Currently, only Maruti, Renault, Hyundai, Datsun and Tata offer pure A-Segment products, through the Alto, Kwid, Eon, redi-GO and Nano, respectively. And the market has driven way past, with upper segments quickly amassing greater share.

Accordingly, carmakers are quick to stack up new models. One of the most awaited cars this year, the Toyota Yaris, with class-leading features including seven airbags as standard, priced from Rs 8,75,000 (ex-showroom), was unveiled recently.

Sharing the customer-centric approach taken by the Japanese automaker in India, Toyota Kirloskar Motor Deputy Managing Director N Raja says, “We thank our customers for such a heartening and exciting welcome for Toyota’s debut in the B-High sedan segment in India. As a sedan with great individuality and intuitive functions for people who constantly seek something better, we aim to offer quality that exceeds its class. We hope customers will accept the Yaris for the value propositions it has to offer in the segment.”

The Yaris, which underpins Toyota’s presence in the Indian car market, is offered in a 1.5L Dual VVTi gasoline engine, with a 7-speed CVT or 6-speed MT options. Catering to the emerging need for automatics in the segment, the CVT option is made available across all trims.

Similarly, Honda Cars India (HCIL) has commenced the production of its second-generation Amaze at its Tapukara plant in Rajasthan, due for launch on May 16. India, a key market for Honda globally, is the first country to manufacture and launch this model.

“The Amaze will be a game-changer for Honda Cars India – both in terms of boosting our business, and further strengthening our model line-up with advanced technology. The new Amaze has received excellent response from customers,” says Rajesh Goel, Senior Vice President and Director (Sales and Marketing) at HCIL.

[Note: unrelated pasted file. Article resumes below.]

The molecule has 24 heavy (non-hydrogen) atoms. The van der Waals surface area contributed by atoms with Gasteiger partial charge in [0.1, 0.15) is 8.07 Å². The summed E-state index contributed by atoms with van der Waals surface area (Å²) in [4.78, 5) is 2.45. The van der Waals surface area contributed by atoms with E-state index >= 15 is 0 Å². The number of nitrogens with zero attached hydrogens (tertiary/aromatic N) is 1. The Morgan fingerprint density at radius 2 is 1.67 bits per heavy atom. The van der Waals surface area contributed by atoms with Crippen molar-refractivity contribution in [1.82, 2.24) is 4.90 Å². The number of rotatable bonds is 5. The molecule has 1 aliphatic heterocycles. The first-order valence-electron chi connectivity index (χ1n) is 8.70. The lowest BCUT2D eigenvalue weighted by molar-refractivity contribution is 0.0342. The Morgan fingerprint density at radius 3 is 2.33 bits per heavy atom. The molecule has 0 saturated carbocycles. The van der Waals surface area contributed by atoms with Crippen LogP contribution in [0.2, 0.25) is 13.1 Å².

The (Lower) C-Segment, to which the Amaze belongs, is to the tune of four lakh units annually, and is growing, despite some competition from the compact SUV space.

Goel confirms to DH that with its stellar looks and features, the Amaze is in a suitable position to attract potential SUV buyers.

Among the most visible changes sensed in customer demand, the shift towards automatic transmission - predominantly AMT (Automated Manual Transmission) - is pronounced. The Maruti Celerio was the first car in India to pioneer AMT technology, which is ubiquitous in even the A-Segment cars today.

Recently, Datsun launched a redi-GO with AMT, to which, Nissan Motor India Managing Director Jerome Saigot had stated, “In line with our commitment towards our customers, we have launched the new redi-GO Smart Drive Auto with rich features in its segment.”

Another passing trend is that of the diesel car making way for the return of the petrol car as the preferred passenger vehicle in the country. To put it in perspective, Motilal Oswal’s report on Maruti Suzuki states that during FY18, petrol segment volumes grew 16.8%, against 7.1% for the diesel segment.

These changes are even more apparent as one looks higher through the segments, all the way up to the luxury space, which is on its own, a bright spot.
Audi India Head Rahil Ansari says, “In Bengaluru, there is a shift towards SUVs from 30% to 50%. Surprisingly, we’ve also seen an increase in petrol, compared to diesel. In 2015, the split of diesel to petrol SUVs was 90:10. In 2017, it was at the level of 30% petrol.”

Talking about trends in the luxury market, Ansari says, “We see people want to afford luxury cars. If you look at the entry-level luxury segment, it’s quite often a first-time purchase. It’s something special to buy a luxury product, because people want to do it, and are waiting and willing to experience it.”

The next engine of growth in India is seen to be the electric vehicle, and carmakers are waiting with renewed zeal and optimism to hit the market with their respective EV offerings.